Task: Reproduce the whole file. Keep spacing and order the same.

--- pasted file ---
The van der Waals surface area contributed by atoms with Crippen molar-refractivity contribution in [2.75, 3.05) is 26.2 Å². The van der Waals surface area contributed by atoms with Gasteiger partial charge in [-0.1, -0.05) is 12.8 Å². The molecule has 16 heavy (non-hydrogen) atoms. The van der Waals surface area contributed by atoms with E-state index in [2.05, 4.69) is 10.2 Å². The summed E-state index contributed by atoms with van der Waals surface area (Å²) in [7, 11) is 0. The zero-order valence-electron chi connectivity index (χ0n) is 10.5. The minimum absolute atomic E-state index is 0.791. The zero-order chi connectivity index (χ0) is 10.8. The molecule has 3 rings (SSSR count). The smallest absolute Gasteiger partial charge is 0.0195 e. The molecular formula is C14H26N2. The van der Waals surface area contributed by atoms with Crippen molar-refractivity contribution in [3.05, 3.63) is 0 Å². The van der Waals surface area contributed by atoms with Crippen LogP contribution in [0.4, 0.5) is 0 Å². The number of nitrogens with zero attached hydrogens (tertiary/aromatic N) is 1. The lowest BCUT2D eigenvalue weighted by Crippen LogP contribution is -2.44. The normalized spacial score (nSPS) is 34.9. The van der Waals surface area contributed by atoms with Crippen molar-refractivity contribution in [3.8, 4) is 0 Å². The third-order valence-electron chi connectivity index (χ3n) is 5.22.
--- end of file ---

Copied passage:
The van der Waals surface area contributed by atoms with Crippen molar-refractivity contribution in [2.75, 3.05) is 26.2 Å². The van der Waals surface area contributed by atoms with Gasteiger partial charge in [-0.1, -0.05) is 12.8 Å². The molecule has 16 heavy (non-hydrogen) atoms. The van der Waals surface area contributed by atoms with E-state index in [2.05, 4.69) is 10.2 Å². The summed E-state index contributed by atoms with van der Waals surface area (Å²) in [7, 11) is 0. The zero-order valence-electron chi connectivity index (χ0n) is 10.5. The minimum absolute atomic E-state index is 0.791. The zero-order chi connectivity index (χ0) is 10.8. The molecule has 3 rings (SSSR count). The smallest absolute Gasteiger partial charge is 0.0195 e. The molecular formula is C14H26N2. The van der Waals surface area contributed by atoms with Crippen molar-refractivity contribution in [3.05, 3.63) is 0 Å². The van der Waals surface area contributed by atoms with Crippen LogP contribution in [0.4, 0.5) is 0 Å². The number of nitrogens with zero attached hydrogens (tertiary/aromatic N) is 1. The lowest BCUT2D eigenvalue weighted by Crippen LogP contribution is -2.44. The normalized spacial score (nSPS) is 34.9. The van der Waals surface area contributed by atoms with Crippen molar-refractivity contribution in [3.8, 4) is 0 Å². The third-order valence-electron chi connectivity index (χ3n) is 5.22.